Ernst Cassirer: The Philosopher of the Enlightenment
Ernst Cassirer (1874-1945) was a German-Jewish philosopher who is widely regarded as one of the most influential thinkers of the 20th century. He is best known for his monumental work The Philosophy of the Enlightenment, which was first published in German in 1932 and later translated into English in 1951. In this book, Cassirer offers both a comprehensive overview and a critical analysis of the intellectual movement that shaped the modern world: the Enlightenment.
The Enlightenment was a period of cultural, scientific, and political transformation that spanned from the late 17th to the early 19th century. It was characterized by a rejection of tradition and authority, and a celebration of reason, freedom, and progress. Enlightenment thinkers sought to apply rational methods to all domains of human knowledge and activity, from natural science and mathematics to ethics and politics. They also challenged the established religious and political institutions that they saw as oppressive and irrational.
Cassirer argues that there was a common foundation beneath the diverse strands of thought of the Enlightenment: a new conception of philosophy as an active and creative force that shapes human experience and understanding. He traces the development of this conception from its origins in the works of Descartes, Leibniz, and Newton, to its culmination in the writings of Kant, Hegel, and Fichte. He also examines the contributions of other major figures of the Enlightenment, such as Locke, Hume, Voltaire, Rousseau, Diderot, Montesquieu, and Lessing.
Cassirer's The Philosophy of the Enlightenment is not only a historical survey, but also a philosophical defense of the Enlightenment ideals against their critics and enemies. Cassirer wrote this book in Germany in 1932, at a time when the Nazi party was rising to power and threatening to destroy the legacy of the Enlightenment. He saw his book as a way of affirming the values of reason, tolerance, and human dignity that he believed were essential for civilization. In a new foreword to the updated edition of the book, Peter Gay writes: \"Cassirer's work remains a trenchant defense against enemies of the Enlightenment in the twenty-first century.\"[^1^]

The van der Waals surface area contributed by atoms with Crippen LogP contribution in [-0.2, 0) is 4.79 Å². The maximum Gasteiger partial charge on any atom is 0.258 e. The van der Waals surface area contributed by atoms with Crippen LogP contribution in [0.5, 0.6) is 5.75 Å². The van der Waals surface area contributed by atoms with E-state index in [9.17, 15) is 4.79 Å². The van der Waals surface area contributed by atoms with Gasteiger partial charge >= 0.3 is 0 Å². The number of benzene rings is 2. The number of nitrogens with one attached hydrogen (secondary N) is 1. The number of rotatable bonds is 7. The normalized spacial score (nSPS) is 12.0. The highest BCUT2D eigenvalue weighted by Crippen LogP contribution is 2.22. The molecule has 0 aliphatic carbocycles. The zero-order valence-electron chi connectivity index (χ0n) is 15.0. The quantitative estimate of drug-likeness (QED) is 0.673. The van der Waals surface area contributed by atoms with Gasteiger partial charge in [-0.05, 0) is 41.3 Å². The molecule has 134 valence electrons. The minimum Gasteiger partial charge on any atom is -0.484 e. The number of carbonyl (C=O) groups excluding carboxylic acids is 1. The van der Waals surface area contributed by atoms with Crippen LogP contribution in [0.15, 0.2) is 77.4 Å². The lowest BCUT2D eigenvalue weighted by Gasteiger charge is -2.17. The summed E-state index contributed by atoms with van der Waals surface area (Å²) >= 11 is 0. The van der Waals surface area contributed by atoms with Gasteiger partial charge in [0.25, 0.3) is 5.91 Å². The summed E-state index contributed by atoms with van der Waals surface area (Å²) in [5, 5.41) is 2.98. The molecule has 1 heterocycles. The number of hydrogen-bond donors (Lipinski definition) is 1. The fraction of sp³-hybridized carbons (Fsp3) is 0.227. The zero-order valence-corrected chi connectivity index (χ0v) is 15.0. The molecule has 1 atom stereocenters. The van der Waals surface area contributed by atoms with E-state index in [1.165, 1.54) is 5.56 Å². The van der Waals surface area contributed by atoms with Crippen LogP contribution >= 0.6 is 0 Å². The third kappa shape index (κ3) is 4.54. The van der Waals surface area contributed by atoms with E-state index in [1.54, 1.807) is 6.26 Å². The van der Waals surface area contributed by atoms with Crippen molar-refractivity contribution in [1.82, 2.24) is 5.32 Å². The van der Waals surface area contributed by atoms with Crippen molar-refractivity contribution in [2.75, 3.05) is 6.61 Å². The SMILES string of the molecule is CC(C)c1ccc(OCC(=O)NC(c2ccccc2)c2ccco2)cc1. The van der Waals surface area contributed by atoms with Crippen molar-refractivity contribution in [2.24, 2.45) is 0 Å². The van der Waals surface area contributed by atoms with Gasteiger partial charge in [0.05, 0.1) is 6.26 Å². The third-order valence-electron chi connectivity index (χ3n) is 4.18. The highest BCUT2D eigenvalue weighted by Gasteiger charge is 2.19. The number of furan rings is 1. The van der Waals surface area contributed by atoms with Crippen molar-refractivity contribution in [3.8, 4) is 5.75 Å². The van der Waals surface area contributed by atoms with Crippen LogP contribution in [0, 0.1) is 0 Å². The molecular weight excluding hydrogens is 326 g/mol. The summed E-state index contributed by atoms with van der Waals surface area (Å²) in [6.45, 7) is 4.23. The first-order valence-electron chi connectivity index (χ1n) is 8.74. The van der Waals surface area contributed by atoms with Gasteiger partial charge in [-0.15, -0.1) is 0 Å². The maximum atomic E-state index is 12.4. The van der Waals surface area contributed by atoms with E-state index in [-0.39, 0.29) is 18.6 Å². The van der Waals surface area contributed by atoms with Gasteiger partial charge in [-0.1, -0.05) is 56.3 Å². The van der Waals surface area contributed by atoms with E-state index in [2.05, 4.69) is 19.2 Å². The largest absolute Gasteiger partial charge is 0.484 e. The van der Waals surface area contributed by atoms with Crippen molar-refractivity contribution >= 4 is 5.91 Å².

One of the main themes of Cassirer's book is the role of language and symbolism in the development of human culture and cognition. Cassirer was a leading exponent of the philosophy of symbolic forms, which holds that human beings create and use various systems of signs and symbols to express and interpret their experience of reality. These systems include language, art, religion, science, law, and morality. Cassirer argues that the Enlightenment marked a decisive shift in the history of symbolic forms: from a stage of mythological and religious symbolism, which dominated the pre-modern world, to a stage of scientific and rational symbolism, which characterized the modern world.
Cassirer also explores the social and political implications of the Enlightenment philosophy. He shows how the Enlightenment thinkers advocated for a new conception of human rights, democracy, and cosmopolitanism, based on the principles of natural law, social contract, and universal reason. He also examines the challenges and contradictions that emerged from the Enlightenment project, such as the tension between individualism and collectivism, the problem of skepticism and relativism, and the conflict between reason and emotion. Cassirer acknowledges that the Enlightenment was not a uniform or harmonious movement, but rather a complex and dynamic process that involved many debates and controversies.
Cassirer's The Philosophy of the Enlightenment is widely regarded as one of the most authoritative and comprehensive works on the subject. It is also a testament to Cassirer's own intellectual courage and integrity, as he defended the values of the Enlightenment in the face of totalitarianism and barbarism. As Peter Gay writes: \"Cassirer was not only an interpreter but also an exemplar of Enlightenment.\"[^1^] a474f39169